Sword and the Script

Google to Clamp Down on Press Release Anchor Text



by Frank Strong

Google to Clamp Down on Press Releases Anchor Text

Google no like anchor text in press releases (and Google has big teeth even it’s arms do look funny).

It’s been time honored advice for the better part of a decade, and maybe a little longer.  A staple of press releases in the modern media age is to hyperlink key words in the body of the release, otherwise known as optimized anchor text.

That is until now.

On Friday, Search Engine Land reported Google was cracking down on guest posts, advertorials and press releases. That the search giant has bucketed these three items together is not accidental.

This is one of the big changes that may have not been so clear for many webmasters. Google said, “links with optimized anchor text in articles or press releases distributed on other sites,” is an example of an unnatural link that violate their guidelines. The key are the examples given and the phrase “distributed on other sites.” If you are publishing a press release or an article on your site and distribute it through a wire or through an article site, you must make sure to nofollow the links if those links are “optimized anchor text.”

Here’s how you create a nofollow link. Read More…

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10 Unconventional and Creative Ways to Find a PR Job


creative job search ideas

In searching for a PR job, I bid on PPC ads for search quires that included PR firm brand names in the Raleigh-Durham area.

by Frank Strong

Finding an employment is a bit like money — it takes employment to find employment.

There’s a theory in PR employment that I’ve observed on both sides of the table as both a job seeker, and a hiring manger:  the good PR people already have jobs.  To find talent, employers have to poach from existing employers.

With unemployment hovering at just below 8 percent, overcoming this preconceived notion is yet another challenge.  But wait, there’s more: the deluge of resumes.  Hiring managers are simply overwhelmed with the sheer volume of applicants. If an application gets a look, it’s only cursory with the reviewer specifically looking for an excuse to toss a resume into the recycle bin.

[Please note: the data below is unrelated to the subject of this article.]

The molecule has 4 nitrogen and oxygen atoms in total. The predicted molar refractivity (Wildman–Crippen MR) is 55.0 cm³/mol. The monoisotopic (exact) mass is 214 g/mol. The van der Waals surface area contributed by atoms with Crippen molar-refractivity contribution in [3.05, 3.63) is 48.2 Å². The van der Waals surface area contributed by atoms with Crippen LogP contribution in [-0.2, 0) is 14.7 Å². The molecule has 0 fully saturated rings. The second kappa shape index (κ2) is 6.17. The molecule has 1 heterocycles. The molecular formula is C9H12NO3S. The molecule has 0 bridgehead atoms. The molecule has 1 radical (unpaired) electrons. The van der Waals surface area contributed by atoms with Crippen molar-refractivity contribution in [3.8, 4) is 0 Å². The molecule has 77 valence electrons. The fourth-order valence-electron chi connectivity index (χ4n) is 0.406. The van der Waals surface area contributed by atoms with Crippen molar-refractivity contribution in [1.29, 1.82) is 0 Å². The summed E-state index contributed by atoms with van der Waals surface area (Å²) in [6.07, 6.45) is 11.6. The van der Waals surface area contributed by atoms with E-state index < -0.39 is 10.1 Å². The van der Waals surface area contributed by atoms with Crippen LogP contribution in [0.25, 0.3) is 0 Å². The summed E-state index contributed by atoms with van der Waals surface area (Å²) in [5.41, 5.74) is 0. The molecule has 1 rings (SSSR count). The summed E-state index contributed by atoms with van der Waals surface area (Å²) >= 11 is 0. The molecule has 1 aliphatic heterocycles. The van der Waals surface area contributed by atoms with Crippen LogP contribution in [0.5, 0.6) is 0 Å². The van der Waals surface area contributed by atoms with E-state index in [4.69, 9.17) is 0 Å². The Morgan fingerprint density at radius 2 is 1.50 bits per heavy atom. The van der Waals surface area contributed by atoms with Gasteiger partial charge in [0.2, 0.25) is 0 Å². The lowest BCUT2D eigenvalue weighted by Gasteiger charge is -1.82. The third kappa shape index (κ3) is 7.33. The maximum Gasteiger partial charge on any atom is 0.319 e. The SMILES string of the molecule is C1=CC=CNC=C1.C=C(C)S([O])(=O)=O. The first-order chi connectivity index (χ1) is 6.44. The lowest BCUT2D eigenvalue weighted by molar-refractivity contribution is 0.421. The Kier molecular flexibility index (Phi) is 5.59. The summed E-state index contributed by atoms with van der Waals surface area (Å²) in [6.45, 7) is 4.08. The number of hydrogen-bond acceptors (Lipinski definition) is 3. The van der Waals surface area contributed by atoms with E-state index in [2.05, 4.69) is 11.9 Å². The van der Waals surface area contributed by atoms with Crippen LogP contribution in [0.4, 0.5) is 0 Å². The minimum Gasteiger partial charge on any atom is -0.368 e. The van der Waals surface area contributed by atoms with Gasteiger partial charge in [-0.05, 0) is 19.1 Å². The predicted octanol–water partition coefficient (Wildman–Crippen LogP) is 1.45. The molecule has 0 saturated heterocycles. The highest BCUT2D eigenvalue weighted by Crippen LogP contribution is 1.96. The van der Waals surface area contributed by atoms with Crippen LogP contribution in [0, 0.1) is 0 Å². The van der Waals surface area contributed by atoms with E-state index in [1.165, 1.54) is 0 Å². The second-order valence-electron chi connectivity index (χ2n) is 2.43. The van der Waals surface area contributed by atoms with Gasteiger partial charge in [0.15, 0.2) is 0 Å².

As PR pros, we have skill set we can put to work on our own behalf: to break through the clutter, we have to run a marketing campaign on ourselves. Recently, I was looking for work, and while I have found gainful employment in a relatively short period of time, I’ve learned quite a bit along the way.

I wish I could say this was a well-thought out plan, but it wasn’t, it was an evolution — trial and error — and so this list is sequential: Read More…

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Six Creative Ideas for Blog Posts


Six creative blog posts ideas

The world is brimming with creative ideas.

by Frank Strong

The only thing boring about content may well be the creator.

That was the message in a post on Copyblogger with a subtitle that read, “There are no boring topics, only boring content creators.” Author Pratik Dholakiya next tackles the challenge of making coffee cups interesting.

It’s an idea reflective of Malcom Gladwell’s work, who is a prolific writer with the hairstyle of a genius. In his book, What the Dog Saw, Gladwell says the role of a gifted writer, or more specifically, a journalist, is to breath life into a topic and in essence  make the uninteresting…interesting. Read More…

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6 Creative PR Ideas for Blended Media


6 Creative PR Ideas for Blended Media

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by Frank Strong

“It is not the strongest of the species that survive, nor the most intelligent, but the one most responsive to change.” -Darwin 

In marketing and public relations, creativity is often more art than science. One way to get ideas is to keep an eye out for them. They say it takes money to make money, and in many ways, ideas work the same way: good ideas lead to more good ideas.

Below are six creative PR ideas, and the one aspect I’d like to highlight, is that almost all of these incorporate a blend of media.  Even as the distinction between marketing and PR has grown blurry, so too has the distinction between paid and earned media.

These ideas incorporate paid media (advertising), with shared media (social), to produce earned media (traditionally, PR). One or two of these also included owned media (blog or website). These six ideas are outputs — the evidence that silos are breaking and that integrated marketing is more than an (old school) buzzword.  However it’s also changing the environment in ways we might not have anticipated, or even like, but there’s no doubt success will require responsiveness to change. Read More…

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